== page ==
The Right Plant in the Right Place is a slogan that you will often hear from professional landscape designers and horticulturists. It’s a simple principle, but one often ignored in the rush to have That Loved Plant in This Important Place – a principle often followed by home gardeners. It can be hard to accept that the plant we want is simply not going to thrive – or even live – in the place we think is ‘the perfect spot’. Plants are alive, and they have needs if they are to thrive. Each one is different, because it evolved to fit perfectly into its home – which in the case of our garden plants could be 12,000 miles away from where we want to grow it. Of course, distance is the least of our worries, because what makes a ‘Place’ is mostly about seasonal temperatures, light, water and most importantly, soil. It is difficult and often impossible to change the conditions in the places that make up our gardens, especially when it comes to soil. That’s why it makes a lot more sense to seek out that ‘Right Plant’ for what you have, rather than trying to crowbar the plant you want into a slot where it will only be unhappy, underperform, and in the end only make you more miserable.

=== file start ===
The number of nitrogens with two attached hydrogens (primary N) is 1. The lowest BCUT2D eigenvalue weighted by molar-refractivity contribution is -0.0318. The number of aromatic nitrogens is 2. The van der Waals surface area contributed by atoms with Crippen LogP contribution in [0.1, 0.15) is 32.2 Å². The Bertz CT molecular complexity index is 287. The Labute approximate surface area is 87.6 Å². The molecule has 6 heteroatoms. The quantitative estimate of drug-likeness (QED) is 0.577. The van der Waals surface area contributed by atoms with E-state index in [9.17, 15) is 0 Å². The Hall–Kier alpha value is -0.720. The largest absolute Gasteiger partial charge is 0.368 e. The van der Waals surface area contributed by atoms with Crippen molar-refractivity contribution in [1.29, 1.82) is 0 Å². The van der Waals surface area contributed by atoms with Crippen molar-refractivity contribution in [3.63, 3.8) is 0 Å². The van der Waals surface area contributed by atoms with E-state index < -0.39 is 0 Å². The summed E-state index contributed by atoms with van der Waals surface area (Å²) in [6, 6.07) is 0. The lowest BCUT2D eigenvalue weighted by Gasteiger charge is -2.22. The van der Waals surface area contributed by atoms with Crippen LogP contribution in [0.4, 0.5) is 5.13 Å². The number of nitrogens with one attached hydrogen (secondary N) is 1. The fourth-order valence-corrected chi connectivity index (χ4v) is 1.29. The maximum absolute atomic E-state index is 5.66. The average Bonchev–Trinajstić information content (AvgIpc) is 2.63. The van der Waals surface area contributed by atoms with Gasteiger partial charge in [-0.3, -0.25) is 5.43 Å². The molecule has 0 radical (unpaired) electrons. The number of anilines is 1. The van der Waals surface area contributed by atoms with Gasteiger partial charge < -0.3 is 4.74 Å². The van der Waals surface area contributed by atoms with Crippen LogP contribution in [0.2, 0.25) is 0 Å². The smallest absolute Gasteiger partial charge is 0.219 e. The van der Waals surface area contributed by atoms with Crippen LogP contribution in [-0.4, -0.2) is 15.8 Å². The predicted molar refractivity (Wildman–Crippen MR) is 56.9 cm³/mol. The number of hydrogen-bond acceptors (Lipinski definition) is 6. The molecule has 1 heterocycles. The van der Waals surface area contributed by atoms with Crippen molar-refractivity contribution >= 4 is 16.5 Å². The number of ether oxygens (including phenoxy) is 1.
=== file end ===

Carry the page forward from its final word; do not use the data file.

The acid or alkaline balance of your soil – what pros call ‘pH’ (‘pea-eitch’, not ‘f’) – is a complex issue that involved hydrogen ions, but for gardeners it’s a fundamental piece of information about your garden soil that should be the first thing to find out. Luckily there are simple kits or meters you can buy that will tell you almost immediately what your ‘magic number’ is. Pick one up and check out your garden. If you have a larger yard, take readings in several areas, especially if you have a sloping garden. The reading will probably be between 4.5 and 8.5, with values below 7 being ‘acid soil’ and numbers above 7 being ‘alkaline soil’. Now you know what you have, so read on. . . .